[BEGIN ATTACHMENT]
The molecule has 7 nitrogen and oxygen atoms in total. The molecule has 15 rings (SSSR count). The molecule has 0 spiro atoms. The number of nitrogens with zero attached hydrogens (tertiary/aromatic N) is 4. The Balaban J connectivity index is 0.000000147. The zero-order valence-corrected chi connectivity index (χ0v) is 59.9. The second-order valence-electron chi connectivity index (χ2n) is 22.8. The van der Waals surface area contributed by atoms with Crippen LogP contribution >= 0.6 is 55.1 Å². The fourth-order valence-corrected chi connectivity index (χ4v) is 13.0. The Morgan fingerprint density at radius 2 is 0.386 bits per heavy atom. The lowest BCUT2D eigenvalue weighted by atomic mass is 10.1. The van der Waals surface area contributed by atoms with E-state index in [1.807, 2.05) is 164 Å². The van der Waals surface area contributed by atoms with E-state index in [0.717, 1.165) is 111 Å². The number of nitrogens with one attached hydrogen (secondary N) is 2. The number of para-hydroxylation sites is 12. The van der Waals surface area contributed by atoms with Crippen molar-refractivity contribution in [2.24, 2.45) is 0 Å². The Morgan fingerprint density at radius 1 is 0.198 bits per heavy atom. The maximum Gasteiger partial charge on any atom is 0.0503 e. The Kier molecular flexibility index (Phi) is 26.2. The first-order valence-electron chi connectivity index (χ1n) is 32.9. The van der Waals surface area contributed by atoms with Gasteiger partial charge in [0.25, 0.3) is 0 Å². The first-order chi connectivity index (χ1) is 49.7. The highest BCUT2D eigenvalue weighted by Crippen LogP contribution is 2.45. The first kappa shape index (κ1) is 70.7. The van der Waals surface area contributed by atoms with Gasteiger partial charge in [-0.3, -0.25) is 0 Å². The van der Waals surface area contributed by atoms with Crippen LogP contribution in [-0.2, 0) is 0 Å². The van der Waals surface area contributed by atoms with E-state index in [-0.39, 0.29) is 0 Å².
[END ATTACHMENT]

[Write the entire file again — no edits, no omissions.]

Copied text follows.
The molecule has 7 nitrogen and oxygen atoms in total. The molecule has 15 rings (SSSR count). The molecule has 0 spiro atoms. The number of nitrogens with zero attached hydrogens (tertiary/aromatic N) is 4. The Balaban J connectivity index is 0.000000147. The zero-order valence-corrected chi connectivity index (χ0v) is 59.9. The second-order valence-electron chi connectivity index (χ2n) is 22.8. The van der Waals surface area contributed by atoms with Crippen LogP contribution >= 0.6 is 55.1 Å². The fourth-order valence-corrected chi connectivity index (χ4v) is 13.0. The Morgan fingerprint density at radius 2 is 0.386 bits per heavy atom. The lowest BCUT2D eigenvalue weighted by atomic mass is 10.1. The van der Waals surface area contributed by atoms with E-state index in [1.807, 2.05) is 164 Å². The van der Waals surface area contributed by atoms with E-state index in [0.717, 1.165) is 111 Å². The number of nitrogens with one attached hydrogen (secondary N) is 2. The number of para-hydroxylation sites is 12. The van der Waals surface area contributed by atoms with Crippen molar-refractivity contribution in [2.24, 2.45) is 0 Å². The Morgan fingerprint density at radius 1 is 0.198 bits per heavy atom. The maximum Gasteiger partial charge on any atom is 0.0503 e. The Kier molecular flexibility index (Phi) is 26.2. The first-order valence-electron chi connectivity index (χ1n) is 32.9. The van der Waals surface area contributed by atoms with Gasteiger partial charge in [0.25, 0.3) is 0 Å². The first-order chi connectivity index (χ1) is 49.7. The highest BCUT2D eigenvalue weighted by Crippen LogP contribution is 2.45. The first kappa shape index (κ1) is 70.7. The van der Waals surface area contributed by atoms with Gasteiger partial charge in [-0.3, -0.25) is 0 Å². The van der Waals surface area contributed by atoms with Crippen LogP contribution in [-0.2, 0) is 0 Å². The van der Waals surface area contributed by atoms with E-state index in [-0.39, 0.29) is 0 Å².